Now that things have mostly settled, our students have returned to their primary duties in acquisitions and circulation, no longer spending most of their time handling e-resources. We used this rollercoaster time to formally adopt some collecting policies around course reserves, particularly around e-resources, and incorporated those into our long-term collection development plans. Throughout the pandemic, we experienced our first foray into providing course materials for fully remote courses and students, explored multiple new modes of course delivery, discovered the limits of copyright permissions purchasing and shifted student workers to entirely new duties. We have used these challenges as learning opportunities and have thus been able to inform ongoing discussions with administration and faculty about the library’s role in online learning.
Spending and Electronic Reserves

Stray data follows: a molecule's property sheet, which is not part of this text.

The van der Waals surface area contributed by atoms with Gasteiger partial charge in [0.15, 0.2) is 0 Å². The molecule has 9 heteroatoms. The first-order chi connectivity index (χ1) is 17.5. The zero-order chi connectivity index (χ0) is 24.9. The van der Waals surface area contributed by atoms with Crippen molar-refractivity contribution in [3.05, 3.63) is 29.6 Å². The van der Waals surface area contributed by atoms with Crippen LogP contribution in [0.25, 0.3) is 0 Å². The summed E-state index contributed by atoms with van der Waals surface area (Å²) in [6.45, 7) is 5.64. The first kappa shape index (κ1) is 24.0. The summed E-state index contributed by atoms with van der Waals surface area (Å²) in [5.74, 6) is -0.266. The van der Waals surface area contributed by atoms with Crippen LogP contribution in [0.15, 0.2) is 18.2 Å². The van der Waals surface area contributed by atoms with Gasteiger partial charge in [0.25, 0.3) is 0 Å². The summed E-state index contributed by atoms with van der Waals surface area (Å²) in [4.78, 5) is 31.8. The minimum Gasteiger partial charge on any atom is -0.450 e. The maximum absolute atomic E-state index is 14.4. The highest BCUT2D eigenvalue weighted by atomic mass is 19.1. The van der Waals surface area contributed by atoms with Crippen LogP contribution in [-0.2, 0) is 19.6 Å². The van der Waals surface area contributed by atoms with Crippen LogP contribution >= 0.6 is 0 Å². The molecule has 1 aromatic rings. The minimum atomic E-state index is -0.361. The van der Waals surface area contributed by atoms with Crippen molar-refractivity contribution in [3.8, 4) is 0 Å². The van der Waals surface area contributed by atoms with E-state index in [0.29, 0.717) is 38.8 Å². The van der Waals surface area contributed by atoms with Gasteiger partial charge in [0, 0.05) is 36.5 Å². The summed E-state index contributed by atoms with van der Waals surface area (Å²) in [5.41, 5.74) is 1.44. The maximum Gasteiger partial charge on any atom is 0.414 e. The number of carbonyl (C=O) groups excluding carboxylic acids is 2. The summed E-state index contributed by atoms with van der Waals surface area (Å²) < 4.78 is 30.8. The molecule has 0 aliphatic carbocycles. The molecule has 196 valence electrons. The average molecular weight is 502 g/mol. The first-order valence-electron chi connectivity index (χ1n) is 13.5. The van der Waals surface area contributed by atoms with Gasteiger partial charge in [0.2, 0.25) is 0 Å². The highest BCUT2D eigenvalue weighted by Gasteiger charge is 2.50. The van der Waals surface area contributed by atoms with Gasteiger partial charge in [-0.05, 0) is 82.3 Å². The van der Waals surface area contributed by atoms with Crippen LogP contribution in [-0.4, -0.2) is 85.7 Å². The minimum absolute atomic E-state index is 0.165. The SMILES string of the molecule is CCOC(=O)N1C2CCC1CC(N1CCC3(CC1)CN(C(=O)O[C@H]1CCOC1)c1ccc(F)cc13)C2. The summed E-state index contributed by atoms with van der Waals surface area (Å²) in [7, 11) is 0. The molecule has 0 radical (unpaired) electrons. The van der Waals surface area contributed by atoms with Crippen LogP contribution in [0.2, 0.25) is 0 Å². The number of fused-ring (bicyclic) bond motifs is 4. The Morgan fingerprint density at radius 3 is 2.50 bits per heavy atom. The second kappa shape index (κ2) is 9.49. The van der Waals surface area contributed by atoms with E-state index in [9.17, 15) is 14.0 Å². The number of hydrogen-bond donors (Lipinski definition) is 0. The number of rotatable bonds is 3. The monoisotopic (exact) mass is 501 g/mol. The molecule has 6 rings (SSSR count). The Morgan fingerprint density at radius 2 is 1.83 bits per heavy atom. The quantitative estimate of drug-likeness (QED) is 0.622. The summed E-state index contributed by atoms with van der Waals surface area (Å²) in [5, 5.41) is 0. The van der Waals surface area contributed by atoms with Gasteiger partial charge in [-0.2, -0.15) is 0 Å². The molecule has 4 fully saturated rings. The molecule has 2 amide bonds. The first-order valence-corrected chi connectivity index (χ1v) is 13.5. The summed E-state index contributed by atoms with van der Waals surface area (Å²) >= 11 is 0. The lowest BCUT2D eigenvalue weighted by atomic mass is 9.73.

When the university campus closure in Spring 2020 required us to pivot to purchasing e-books for course reserves, we immediately increased course reserves spending by 690% compared to Fall 2019. We had already added the textbooks for that semester to the print collection, but we now needed to buy everything possible in an electronic format as well. Since the shutdown occurred relatively late in the semester, we worked with faculty to determine which texts were most needed for the remainder of their courses. Between e-book licensing limitations and faculty whittling down their book lists, our huge spending increase only covered about 13% of the total books assigned for that semester. During the fall semester, we had more of an opportunity to work with faculty to assign books that were available electronically. As a result, our spending rose even higher with a 780% increase between Fall 2019 and Fall 2020. That became our peak for course reserves spending during the pandemic, as many of the textbooks needed for Spring 2021 had already been purchased during Spring 2020 and spending decreased accordingly. The following academic year, a partial return to campus allowed us to have physical course reserves again, but we still needed to support many online classes at the same time. At this point, our spending was declining, but it remained 70% higher than an average semester prior to the pandemic. With the permanent addition of hybrid degree programs, we anticipate this increase to be permanent as well and do not expect spending to return to pre-pandemic levels.